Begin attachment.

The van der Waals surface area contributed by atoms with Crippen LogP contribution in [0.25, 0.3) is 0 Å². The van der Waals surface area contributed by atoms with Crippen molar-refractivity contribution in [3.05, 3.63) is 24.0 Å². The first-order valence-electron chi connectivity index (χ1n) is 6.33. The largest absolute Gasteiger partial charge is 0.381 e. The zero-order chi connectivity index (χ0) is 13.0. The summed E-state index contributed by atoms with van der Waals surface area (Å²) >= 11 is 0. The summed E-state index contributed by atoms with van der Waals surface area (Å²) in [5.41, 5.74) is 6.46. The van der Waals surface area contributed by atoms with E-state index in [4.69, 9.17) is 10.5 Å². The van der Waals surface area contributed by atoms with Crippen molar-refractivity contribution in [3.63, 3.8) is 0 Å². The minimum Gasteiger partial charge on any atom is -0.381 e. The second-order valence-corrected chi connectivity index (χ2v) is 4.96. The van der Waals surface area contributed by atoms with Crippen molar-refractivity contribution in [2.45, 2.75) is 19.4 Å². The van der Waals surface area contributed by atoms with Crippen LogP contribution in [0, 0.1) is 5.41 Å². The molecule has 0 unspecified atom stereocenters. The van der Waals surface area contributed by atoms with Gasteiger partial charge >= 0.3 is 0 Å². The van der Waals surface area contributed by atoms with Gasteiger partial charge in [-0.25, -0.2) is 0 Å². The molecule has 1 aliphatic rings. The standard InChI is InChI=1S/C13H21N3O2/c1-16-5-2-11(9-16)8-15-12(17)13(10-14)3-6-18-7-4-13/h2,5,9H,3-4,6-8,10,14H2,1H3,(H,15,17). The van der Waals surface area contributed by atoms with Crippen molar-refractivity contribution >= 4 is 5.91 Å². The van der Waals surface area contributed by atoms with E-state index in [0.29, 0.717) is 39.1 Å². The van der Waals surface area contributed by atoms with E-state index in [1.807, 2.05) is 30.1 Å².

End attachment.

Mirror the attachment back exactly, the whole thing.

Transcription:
The van der Waals surface area contributed by atoms with Crippen LogP contribution in [0.25, 0.3) is 0 Å². The van der Waals surface area contributed by atoms with Crippen molar-refractivity contribution in [3.05, 3.63) is 24.0 Å². The first-order valence-electron chi connectivity index (χ1n) is 6.33. The largest absolute Gasteiger partial charge is 0.381 e. The zero-order chi connectivity index (χ0) is 13.0. The summed E-state index contributed by atoms with van der Waals surface area (Å²) >= 11 is 0. The summed E-state index contributed by atoms with van der Waals surface area (Å²) in [5.41, 5.74) is 6.46. The van der Waals surface area contributed by atoms with E-state index in [4.69, 9.17) is 10.5 Å². The van der Waals surface area contributed by atoms with Crippen molar-refractivity contribution in [3.63, 3.8) is 0 Å². The minimum Gasteiger partial charge on any atom is -0.381 e. The second-order valence-corrected chi connectivity index (χ2v) is 4.96. The van der Waals surface area contributed by atoms with Crippen molar-refractivity contribution in [2.45, 2.75) is 19.4 Å². The van der Waals surface area contributed by atoms with Crippen LogP contribution in [0, 0.1) is 5.41 Å². The molecule has 0 unspecified atom stereocenters. The van der Waals surface area contributed by atoms with Gasteiger partial charge >= 0.3 is 0 Å². The van der Waals surface area contributed by atoms with Gasteiger partial charge in [-0.25, -0.2) is 0 Å². The molecule has 1 aliphatic rings. The standard InChI is InChI=1S/C13H21N3O2/c1-16-5-2-11(9-16)8-15-12(17)13(10-14)3-6-18-7-4-13/h2,5,9H,3-4,6-8,10,14H2,1H3,(H,15,17). The van der Waals surface area contributed by atoms with Crippen molar-refractivity contribution >= 4 is 5.91 Å². The van der Waals surface area contributed by atoms with E-state index in [0.29, 0.717) is 39.1 Å². The van der Waals surface area contributed by atoms with E-state index in [1.807, 2.05) is 30.1 Å².